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The Exercise Group
Q: Does caffeine have an effect on recovery from exercise?
- Random assignment to caffeine/no caffeine group (avoid cross-over effect).
- Record baseline measurements for heart rate, systolic and diastolic blood pressure
- Survey (caffeine? how much? when? previous exercise today? when? eat breakfast? usual exercise amount? usual caffeine intake?)
- Exercise (walk/run flights of stairs until heartrate is approx. 150 beats per minute)
- Record same three measurements at 0, 1, 5, and 10 minute marks after end of exercise
- Switch groups, repeat steps 2-5 next day, same time.
- Boxplots and scatterplots.
We used the differences between each timed measurement and the baseline reading for that measurement.
- Systolic rates: The middle 50% rose higher over resting rate with caffeine than without, but then seemed to drop more rapidly, then leveled off with some dropping to below resting rate. (See graph.)
- Diastolic rates: Except at the ten minute mark, the medians at the various times seemed similar, but the variability seemed greater in the no caffeine data than in the caffeine data.
- Heart rate: Both effects rose noticeably above resting rate, dropped quickly, and leveled out, but all were still slightly above resting rate at the ten minute mark. The drop rate with caffeine lagged slightly at the one minute mark.
- Connected line plots of mean readings in each category (immediate with caffeine, immediate without caffeine, one minute with caffeine, one minute without caffeine, etc.). These graphs were easier to read:
- Systolic rates: These means rose to the same level, with caffeine ratings dropping more rapidly, but not dramatically.
- Diastolic rates: We noted a dramatic difference in recovery times of subjects with caffeine versus without caffeine, with readings for caffeine dropping much more quickly.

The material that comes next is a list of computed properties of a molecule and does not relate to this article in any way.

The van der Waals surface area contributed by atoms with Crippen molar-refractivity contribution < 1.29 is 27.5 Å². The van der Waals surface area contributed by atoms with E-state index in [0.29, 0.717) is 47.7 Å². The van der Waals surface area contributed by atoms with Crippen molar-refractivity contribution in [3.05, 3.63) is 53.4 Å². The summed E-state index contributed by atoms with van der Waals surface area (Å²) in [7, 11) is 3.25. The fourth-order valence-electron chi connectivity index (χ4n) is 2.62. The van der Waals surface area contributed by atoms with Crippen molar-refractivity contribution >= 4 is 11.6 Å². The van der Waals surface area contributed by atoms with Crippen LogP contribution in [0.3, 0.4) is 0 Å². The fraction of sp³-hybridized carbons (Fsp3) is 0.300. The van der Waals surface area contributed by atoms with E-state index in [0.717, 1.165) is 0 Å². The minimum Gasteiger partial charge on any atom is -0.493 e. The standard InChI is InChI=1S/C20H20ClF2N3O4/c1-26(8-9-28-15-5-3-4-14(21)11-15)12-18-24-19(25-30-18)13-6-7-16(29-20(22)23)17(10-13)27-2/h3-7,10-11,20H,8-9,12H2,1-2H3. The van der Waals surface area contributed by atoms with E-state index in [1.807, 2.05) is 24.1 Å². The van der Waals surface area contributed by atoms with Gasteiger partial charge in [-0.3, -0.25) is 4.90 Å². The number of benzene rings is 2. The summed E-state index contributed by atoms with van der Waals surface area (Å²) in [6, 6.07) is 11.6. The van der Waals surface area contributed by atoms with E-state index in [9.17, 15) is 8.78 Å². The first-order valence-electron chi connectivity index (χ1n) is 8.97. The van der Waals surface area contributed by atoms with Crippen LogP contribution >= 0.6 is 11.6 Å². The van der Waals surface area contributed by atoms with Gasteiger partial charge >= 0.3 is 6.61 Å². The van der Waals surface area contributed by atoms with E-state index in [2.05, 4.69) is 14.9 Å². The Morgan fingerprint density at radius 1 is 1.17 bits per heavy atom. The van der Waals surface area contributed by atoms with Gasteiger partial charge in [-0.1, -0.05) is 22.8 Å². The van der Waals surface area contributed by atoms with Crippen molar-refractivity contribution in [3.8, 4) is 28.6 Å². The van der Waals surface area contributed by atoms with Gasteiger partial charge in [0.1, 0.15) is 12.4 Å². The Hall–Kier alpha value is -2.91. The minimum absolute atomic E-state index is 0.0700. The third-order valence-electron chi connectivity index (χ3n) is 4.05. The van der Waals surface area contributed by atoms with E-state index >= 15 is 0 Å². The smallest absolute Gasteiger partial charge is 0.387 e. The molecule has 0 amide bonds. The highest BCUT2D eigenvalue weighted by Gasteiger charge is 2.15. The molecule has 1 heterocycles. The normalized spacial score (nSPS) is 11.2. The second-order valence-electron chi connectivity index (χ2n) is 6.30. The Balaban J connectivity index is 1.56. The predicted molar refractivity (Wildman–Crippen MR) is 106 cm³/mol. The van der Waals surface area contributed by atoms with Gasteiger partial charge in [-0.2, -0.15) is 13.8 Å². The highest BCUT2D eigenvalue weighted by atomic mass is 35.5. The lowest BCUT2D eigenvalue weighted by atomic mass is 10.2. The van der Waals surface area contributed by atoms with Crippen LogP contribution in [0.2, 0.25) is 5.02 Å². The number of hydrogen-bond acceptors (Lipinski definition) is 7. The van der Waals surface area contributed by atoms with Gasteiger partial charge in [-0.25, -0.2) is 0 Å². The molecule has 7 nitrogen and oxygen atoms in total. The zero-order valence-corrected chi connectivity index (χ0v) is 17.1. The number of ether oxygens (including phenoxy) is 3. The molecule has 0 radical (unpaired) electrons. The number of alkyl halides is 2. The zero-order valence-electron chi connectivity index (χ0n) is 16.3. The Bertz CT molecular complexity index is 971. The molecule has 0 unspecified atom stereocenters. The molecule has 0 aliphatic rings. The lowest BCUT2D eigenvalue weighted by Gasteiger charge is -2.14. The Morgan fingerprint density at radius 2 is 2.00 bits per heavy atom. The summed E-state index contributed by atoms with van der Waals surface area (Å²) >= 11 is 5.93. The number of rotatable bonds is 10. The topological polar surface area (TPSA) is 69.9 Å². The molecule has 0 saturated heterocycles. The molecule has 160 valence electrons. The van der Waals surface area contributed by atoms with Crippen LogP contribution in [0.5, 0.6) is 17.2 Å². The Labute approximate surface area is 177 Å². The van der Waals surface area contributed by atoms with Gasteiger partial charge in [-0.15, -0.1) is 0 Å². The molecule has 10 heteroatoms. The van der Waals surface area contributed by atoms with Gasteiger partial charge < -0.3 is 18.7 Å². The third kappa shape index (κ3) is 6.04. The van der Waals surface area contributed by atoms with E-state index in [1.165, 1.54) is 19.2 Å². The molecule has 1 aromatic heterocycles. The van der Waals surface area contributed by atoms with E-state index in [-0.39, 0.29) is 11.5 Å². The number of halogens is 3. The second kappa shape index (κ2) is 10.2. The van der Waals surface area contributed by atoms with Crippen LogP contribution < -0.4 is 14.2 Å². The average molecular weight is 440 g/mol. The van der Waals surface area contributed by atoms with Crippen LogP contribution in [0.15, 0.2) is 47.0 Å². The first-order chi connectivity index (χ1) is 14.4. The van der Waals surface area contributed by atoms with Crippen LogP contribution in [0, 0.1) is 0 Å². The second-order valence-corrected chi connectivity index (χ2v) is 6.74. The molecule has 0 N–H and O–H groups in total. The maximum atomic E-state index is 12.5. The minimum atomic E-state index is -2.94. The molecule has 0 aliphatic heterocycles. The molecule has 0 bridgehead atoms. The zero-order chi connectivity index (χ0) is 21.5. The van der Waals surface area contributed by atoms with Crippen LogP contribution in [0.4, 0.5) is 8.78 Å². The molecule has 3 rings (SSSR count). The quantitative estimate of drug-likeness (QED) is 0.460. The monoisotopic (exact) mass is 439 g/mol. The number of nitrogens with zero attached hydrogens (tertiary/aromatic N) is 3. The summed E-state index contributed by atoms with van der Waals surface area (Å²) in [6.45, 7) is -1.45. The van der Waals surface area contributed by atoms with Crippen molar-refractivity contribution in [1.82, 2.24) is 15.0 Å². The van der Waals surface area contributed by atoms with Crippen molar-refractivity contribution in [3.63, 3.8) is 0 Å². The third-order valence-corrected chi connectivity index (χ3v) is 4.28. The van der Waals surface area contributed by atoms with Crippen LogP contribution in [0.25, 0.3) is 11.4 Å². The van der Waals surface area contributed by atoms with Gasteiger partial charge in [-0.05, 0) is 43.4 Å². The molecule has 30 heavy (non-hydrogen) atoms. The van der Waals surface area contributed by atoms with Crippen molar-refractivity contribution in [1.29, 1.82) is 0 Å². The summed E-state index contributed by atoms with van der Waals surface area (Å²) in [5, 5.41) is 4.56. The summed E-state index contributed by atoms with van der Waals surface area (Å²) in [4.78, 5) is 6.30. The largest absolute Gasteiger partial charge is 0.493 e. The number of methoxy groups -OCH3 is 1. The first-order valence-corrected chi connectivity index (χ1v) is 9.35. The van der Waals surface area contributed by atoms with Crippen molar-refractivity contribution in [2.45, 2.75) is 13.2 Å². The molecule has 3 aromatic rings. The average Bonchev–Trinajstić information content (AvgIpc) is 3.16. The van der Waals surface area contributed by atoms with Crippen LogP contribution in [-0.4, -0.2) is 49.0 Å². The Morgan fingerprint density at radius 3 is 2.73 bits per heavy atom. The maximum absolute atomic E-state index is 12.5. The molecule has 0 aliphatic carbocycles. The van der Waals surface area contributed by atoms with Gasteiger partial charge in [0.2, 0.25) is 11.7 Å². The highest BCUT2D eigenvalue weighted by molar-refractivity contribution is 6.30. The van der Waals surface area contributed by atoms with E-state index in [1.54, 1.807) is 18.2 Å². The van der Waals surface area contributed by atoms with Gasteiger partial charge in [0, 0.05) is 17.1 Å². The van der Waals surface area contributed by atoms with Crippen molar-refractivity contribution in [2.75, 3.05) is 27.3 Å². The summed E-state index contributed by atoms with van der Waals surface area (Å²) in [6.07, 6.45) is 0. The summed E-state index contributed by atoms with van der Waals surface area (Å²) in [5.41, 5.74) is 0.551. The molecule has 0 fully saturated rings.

- Heart rate: These graphs showed the same tendencies as boxplots and scatterplots.
Regression analysis attempts:
The graphs of the means against time, particularly for the diastolic rates, motivated our search for a regression model. The data appeared to be exponential or quadratic, so we experimented with various transformations: log, log(log), reciprocal, or square root in search of a linear model. When we couldnąt find a linear model, we tried multiple regression in search of a quadratic model: time & time2, time & time2 & caffeine/no caffeine, or time & time2 & caffeine/no caffeine(1 + time + time2).
Comparison of Variance:
The variability seemed greater in the no caffeine data than in the caffeine data in the diastolic study. We first observed this phenomenon in the boxplots, then confirmed it by looking at the descriptive statistics.
Increase sample size.
Control caffeine intake and timing of exercise in relation to intake.
Exercise on a bike or treadmill (muscles quickly gave up on stairs).
Continuously monitor heart rate and blood pressure.
Find a regression model.
The data records the differences from the individuals' resting rates at each of times 0,1,5,10 minutes.
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